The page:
Siberian Education (2013)

Original Title

Educazione siberiana






Arnas Fedaravicius, Peter Stormare, John Malkovich, Vilius Tumalavicius, Eleanor Tomlinson, Jonas Trukanas, Vitalij Porshnev, Arnas Sliesoraitis, Pijus Grude, Ernestas Markevicius, Erikas Zaremba, Arvydas Lebeliunas, Viktoras Karpusenkovas, Daiva Stumbraite


Kolyma (Arnas Fedaravicius) and Gagarin (Vilius Tumalavicius) grow up like brothers, raised by Kolyma's grandfather Kuzja (John Malkovich) who imposes very strict education to the children, focusing on hatred for the Soviets. In a robbery by two boys and two friends of theirs, Gagarin is stopped and arrested. Seven years later he is freed, but the world has changed, and he ends up in strong contrast with Kolyma.


I did not read the book of Russian writer Lilin, but I read that the film doesn't stick much to the book. Now I believe that a film doesn't need to be identical to the book to be appreciated. However, still based on what I read about the book, I feel like the film could have been so much better.

Very interesting in terms of acting and aesthetic, Siberian Education is pretty much an ordinary gangster movie that seems half accomplished.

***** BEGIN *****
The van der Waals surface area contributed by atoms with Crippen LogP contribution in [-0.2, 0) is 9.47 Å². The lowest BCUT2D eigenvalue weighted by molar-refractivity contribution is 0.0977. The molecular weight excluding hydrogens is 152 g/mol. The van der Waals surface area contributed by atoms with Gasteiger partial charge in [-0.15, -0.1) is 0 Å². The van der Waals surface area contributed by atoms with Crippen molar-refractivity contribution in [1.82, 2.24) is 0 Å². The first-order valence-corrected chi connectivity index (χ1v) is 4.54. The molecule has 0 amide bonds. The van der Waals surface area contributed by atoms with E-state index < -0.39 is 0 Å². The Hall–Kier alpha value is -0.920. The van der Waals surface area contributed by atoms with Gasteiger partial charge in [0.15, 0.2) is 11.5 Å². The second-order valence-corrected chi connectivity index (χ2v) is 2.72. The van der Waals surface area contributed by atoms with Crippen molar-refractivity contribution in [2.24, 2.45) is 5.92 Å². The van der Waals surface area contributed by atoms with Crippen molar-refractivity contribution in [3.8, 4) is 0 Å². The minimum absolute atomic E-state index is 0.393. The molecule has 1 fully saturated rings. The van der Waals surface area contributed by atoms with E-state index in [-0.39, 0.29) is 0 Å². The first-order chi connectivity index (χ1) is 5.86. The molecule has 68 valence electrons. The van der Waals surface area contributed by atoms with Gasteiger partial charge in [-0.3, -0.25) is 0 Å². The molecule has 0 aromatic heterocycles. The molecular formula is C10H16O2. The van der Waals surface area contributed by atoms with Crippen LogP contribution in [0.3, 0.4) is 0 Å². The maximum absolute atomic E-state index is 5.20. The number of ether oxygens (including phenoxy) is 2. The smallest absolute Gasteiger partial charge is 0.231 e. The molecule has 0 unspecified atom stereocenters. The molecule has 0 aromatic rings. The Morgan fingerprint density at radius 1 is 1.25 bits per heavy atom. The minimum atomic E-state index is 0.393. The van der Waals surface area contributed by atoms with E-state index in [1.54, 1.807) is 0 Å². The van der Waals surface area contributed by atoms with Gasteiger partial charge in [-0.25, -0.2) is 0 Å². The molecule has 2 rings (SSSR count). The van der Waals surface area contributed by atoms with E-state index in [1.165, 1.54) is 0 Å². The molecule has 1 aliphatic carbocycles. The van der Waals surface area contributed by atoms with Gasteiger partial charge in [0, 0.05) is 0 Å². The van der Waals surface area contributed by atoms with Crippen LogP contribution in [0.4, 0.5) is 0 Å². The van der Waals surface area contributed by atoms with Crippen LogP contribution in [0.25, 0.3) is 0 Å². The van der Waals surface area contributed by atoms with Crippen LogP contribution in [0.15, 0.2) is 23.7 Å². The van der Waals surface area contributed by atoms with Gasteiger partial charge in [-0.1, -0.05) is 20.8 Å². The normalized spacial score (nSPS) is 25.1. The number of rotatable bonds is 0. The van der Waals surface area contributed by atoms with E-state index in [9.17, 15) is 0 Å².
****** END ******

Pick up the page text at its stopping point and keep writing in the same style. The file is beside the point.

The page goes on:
I'm really impressed that Italian director Gabriele Salvatores has tried something new, and has dealt with a part of history most of us don't know, but the film does have its flaws.

The main problem is the screenplay. Stefano Rulli, Sandro Petraglia and Salvatores do not find a way to carry the story, not even with the help of Lilin himself, and the result is a quite awkward script that alternates well made parts - childhood, criminal education, and carousel scene - to incomplete ones - the arrival of Xenya doesn't not bring the emotions it was supposed to, and the ending is nothing but hurried and also lacks emotions.

Despite many said they are different from the book, the characters are very interesting, in particular the extraordinary figure of Granpa Kuzja, reference point both of his family and of the Siberian clan. But, again, the character of Xenya has not been properly written.

The good thing is that the film gives some lessons that break off from the modern society we live in. First of all, money, whether they come from good or bad, is dirty. Second, we must help, and defend the weakest, because they are not able to do it themselves.

The acting steps up the film's game. When it comes to bad guys John Malkovich is the right pick. He lights up the film every time he is on screen, and delivers a stunning performance as the Russian Godfather, and makes you almost forget the fact that the characters speak English, with an accent but still English, instead of their native language. The others, Arnas Fedaravicius, Vilius Tumalavicius, Peter Stormare and Eleanor Tomlinson all do a fine job.


Grandfather Kuzya: Man cannot possess more than his heart can love.

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